Fennel has wonderful versatility. It provides a delicate and subtle anise-like sweetness, and every part of the plant has culinary use: The root/bulb, stalks, fronds, flowers and seeds all have a role to play in fennel recipes.
In general, I find that the sugar-content and tenderness of fennel decreases as you go higher on the plant, while the anise-like sweet-spice flavor increases from bottom to top. To me, this generally means
“use the bulb and lower, tender and younger stalks like a vegetable; use the higher stalks, fronds, flowers and seeds like herbs and spices”
Recently, I applied this principle using the Saueressen Process to create a fennel-spiced Sauerchi. I used about a 1:2 or 1:3 ratio of fennel to red cabbage by weight. I chose turmeric due to its subtle earthy flavor to complement and enhance the fennel without overpowering fennel’s relatively delicate flavor. I relied mostly on the fennel for the pesto, using just enough onion to smooth out the texture.
Recipe: Fennel-Turmeric Sauerchi
- Brine the base ingredients:
- Shred and salt the red cabbage to prep it for the self-brine.
- Separate out the fennel bulb from the rest of the plant. Shred it like you would cabbage, and mix it with the cabbage.
- Cover, weight and self-brine the fennel bulb-cabbage mixture for 24-48 hours, until the salt seems equally distributed throughout the brine.
- Sometime after step #1 above and #3 below, make the fennel pesto:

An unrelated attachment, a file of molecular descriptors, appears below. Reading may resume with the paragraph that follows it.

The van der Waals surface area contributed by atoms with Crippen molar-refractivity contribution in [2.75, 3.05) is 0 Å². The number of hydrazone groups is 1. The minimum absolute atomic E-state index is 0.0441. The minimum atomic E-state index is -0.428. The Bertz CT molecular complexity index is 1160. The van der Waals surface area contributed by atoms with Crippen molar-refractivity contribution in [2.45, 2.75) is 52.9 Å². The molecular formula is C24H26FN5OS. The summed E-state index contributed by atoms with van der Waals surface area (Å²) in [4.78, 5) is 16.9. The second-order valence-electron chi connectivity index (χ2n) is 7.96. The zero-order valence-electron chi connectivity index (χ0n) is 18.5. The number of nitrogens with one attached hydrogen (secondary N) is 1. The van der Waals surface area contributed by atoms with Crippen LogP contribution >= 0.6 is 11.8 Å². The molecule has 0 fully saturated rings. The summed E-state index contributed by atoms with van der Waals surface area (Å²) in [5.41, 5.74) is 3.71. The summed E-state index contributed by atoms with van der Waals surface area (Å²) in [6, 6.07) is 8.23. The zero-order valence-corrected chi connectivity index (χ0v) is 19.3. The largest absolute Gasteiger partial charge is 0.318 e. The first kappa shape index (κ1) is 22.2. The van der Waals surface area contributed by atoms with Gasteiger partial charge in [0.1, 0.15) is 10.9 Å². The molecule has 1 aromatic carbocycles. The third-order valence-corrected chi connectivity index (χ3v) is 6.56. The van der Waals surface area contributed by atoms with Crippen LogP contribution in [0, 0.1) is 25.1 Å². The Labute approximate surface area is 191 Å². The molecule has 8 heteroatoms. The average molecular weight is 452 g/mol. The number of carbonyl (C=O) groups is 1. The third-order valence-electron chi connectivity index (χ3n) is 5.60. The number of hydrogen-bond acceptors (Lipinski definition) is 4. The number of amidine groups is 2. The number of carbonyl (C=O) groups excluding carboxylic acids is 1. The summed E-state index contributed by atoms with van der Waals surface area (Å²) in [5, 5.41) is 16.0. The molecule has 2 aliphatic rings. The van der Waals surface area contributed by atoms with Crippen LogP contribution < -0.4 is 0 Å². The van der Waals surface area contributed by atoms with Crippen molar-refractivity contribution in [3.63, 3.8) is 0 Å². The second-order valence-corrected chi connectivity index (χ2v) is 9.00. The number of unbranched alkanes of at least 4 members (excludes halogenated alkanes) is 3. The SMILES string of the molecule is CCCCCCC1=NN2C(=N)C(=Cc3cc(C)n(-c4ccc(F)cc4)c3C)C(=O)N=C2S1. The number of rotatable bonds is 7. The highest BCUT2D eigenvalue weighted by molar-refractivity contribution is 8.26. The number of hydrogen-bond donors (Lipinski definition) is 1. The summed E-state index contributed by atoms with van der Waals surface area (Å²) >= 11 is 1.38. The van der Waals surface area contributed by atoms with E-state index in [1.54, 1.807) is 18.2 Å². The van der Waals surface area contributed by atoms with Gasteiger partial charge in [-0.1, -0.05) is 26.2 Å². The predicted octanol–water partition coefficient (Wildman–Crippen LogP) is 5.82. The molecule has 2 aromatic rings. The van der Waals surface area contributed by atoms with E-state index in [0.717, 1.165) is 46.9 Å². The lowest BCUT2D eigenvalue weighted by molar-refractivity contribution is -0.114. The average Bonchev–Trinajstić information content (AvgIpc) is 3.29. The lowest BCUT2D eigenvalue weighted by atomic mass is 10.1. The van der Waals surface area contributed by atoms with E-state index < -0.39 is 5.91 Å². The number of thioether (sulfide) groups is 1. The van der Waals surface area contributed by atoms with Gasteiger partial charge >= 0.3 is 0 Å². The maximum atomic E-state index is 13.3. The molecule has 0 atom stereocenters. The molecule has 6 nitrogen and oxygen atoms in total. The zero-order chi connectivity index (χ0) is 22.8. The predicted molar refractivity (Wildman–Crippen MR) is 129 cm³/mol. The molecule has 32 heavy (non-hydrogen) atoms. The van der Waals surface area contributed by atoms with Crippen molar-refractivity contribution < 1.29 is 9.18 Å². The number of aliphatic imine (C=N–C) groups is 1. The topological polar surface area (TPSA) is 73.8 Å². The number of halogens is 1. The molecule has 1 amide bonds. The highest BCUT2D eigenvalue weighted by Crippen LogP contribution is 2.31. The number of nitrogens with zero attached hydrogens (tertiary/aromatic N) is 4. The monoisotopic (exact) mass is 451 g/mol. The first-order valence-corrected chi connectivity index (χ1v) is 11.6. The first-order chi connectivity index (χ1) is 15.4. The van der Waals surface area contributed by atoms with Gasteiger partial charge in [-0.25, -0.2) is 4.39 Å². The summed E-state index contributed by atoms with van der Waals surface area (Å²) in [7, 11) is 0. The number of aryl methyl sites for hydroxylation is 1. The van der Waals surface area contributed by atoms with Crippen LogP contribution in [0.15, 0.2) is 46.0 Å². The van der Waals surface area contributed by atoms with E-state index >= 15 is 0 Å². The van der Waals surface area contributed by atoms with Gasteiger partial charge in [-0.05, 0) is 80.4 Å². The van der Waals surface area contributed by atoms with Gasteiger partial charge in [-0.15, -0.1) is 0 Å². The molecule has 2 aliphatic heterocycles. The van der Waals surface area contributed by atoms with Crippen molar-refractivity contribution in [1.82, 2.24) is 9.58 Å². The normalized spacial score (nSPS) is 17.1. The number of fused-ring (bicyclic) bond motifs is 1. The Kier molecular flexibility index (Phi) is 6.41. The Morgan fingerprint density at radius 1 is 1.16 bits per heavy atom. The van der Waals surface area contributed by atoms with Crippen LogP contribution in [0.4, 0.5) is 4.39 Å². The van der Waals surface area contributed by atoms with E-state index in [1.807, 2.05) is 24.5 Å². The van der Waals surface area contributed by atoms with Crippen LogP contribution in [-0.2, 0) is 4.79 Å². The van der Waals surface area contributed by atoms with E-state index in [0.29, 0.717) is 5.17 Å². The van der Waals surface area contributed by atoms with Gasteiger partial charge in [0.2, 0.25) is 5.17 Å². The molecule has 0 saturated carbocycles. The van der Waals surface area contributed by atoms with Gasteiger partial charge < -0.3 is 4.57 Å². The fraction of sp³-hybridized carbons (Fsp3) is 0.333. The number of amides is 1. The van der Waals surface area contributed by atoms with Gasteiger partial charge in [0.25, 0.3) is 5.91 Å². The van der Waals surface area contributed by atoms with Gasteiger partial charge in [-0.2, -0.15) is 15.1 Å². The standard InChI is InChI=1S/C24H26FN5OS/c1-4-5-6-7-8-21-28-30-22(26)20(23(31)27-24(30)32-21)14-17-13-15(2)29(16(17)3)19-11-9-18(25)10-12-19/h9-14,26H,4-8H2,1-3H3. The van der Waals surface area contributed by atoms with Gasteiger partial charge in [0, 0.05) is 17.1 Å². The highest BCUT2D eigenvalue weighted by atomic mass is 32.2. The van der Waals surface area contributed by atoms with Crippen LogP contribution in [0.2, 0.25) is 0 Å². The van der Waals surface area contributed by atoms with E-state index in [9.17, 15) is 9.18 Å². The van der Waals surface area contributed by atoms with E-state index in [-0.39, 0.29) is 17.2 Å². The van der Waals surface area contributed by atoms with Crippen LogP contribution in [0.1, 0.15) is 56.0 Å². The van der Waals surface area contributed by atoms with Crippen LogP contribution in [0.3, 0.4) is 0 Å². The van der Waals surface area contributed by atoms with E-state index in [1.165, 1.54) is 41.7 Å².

- Chop the fennel stalks and fronds perpendicular to the grain (so you don’t get something stringy and fibrous) into small chunks, no longer than 1″ (the shorter the better).
- Food process a generous amount of fennel seed with an onion base. The onion provides additional sweetness and protection for the ferment, and it improves the texture of the pesto.
- Add the chopped fennel fronds and stalks to the onion-seed mixture and continue processing into a thick paste.
- Mix with turmeric, cover and set aside.
- Drain the brine from the base ingredients, mix with the pesto, and crock the Sauerchi.
While I never know how something’s going to turn out, I always strive to produce amazing flavors and combinations on the way in. My first thought in tasting this recipe was, “I don’t want to share this with others!” Always a good sign. I should have approximately three gallons of this recipe available this winter. And, yes, I plan to share it with others!